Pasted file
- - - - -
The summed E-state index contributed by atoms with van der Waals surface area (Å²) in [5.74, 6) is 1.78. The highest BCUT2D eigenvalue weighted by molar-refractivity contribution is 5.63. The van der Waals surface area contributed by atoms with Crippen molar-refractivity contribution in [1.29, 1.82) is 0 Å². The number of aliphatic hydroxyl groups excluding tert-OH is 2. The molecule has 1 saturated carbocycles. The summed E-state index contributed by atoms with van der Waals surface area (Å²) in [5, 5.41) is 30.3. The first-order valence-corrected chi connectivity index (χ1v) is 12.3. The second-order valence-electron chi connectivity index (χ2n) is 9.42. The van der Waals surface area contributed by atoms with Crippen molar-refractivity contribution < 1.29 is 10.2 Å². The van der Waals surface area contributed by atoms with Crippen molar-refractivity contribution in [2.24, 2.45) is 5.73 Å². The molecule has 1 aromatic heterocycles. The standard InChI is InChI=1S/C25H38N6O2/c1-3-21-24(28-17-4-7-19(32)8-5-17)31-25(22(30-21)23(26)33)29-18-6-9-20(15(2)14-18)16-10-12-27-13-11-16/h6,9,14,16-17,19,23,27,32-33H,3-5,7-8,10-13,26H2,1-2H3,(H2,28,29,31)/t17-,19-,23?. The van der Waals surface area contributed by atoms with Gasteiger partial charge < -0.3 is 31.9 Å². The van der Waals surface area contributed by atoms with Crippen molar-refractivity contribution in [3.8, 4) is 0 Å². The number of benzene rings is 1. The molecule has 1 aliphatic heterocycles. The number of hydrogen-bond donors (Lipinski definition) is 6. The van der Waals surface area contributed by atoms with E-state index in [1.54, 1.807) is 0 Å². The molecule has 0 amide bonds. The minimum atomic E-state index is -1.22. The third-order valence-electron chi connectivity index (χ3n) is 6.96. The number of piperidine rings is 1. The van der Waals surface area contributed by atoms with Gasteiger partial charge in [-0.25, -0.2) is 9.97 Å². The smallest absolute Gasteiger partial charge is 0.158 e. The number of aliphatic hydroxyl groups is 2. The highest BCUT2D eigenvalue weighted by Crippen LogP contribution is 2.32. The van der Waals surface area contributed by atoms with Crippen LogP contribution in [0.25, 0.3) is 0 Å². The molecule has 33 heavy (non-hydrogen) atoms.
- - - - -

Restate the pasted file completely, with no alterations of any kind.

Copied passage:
The summed E-state index contributed by atoms with van der Waals surface area (Å²) in [5.74, 6) is 1.78. The highest BCUT2D eigenvalue weighted by molar-refractivity contribution is 5.63. The van der Waals surface area contributed by atoms with Crippen molar-refractivity contribution in [1.29, 1.82) is 0 Å². The number of aliphatic hydroxyl groups excluding tert-OH is 2. The molecule has 1 saturated carbocycles. The summed E-state index contributed by atoms with van der Waals surface area (Å²) in [5, 5.41) is 30.3. The first-order valence-corrected chi connectivity index (χ1v) is 12.3. The second-order valence-electron chi connectivity index (χ2n) is 9.42. The van der Waals surface area contributed by atoms with Crippen molar-refractivity contribution < 1.29 is 10.2 Å². The van der Waals surface area contributed by atoms with Crippen molar-refractivity contribution in [2.24, 2.45) is 5.73 Å². The molecule has 1 aromatic heterocycles. The standard InChI is InChI=1S/C25H38N6O2/c1-3-21-24(28-17-4-7-19(32)8-5-17)31-25(22(30-21)23(26)33)29-18-6-9-20(15(2)14-18)16-10-12-27-13-11-16/h6,9,14,16-17,19,23,27,32-33H,3-5,7-8,10-13,26H2,1-2H3,(H2,28,29,31)/t17-,19-,23?. The van der Waals surface area contributed by atoms with Gasteiger partial charge < -0.3 is 31.9 Å². The van der Waals surface area contributed by atoms with Crippen molar-refractivity contribution in [3.8, 4) is 0 Å². The number of benzene rings is 1. The molecule has 1 aliphatic heterocycles. The number of hydrogen-bond donors (Lipinski definition) is 6. The van der Waals surface area contributed by atoms with E-state index in [1.54, 1.807) is 0 Å². The molecule has 0 amide bonds. The minimum atomic E-state index is -1.22. The third-order valence-electron chi connectivity index (χ3n) is 6.96. The number of piperidine rings is 1. The van der Waals surface area contributed by atoms with Gasteiger partial charge in [-0.25, -0.2) is 9.97 Å². The smallest absolute Gasteiger partial charge is 0.158 e. The number of aliphatic hydroxyl groups is 2. The highest BCUT2D eigenvalue weighted by Crippen LogP contribution is 2.32. The van der Waals surface area contributed by atoms with Crippen LogP contribution in [0.25, 0.3) is 0 Å². The molecule has 33 heavy (non-hydrogen) atoms.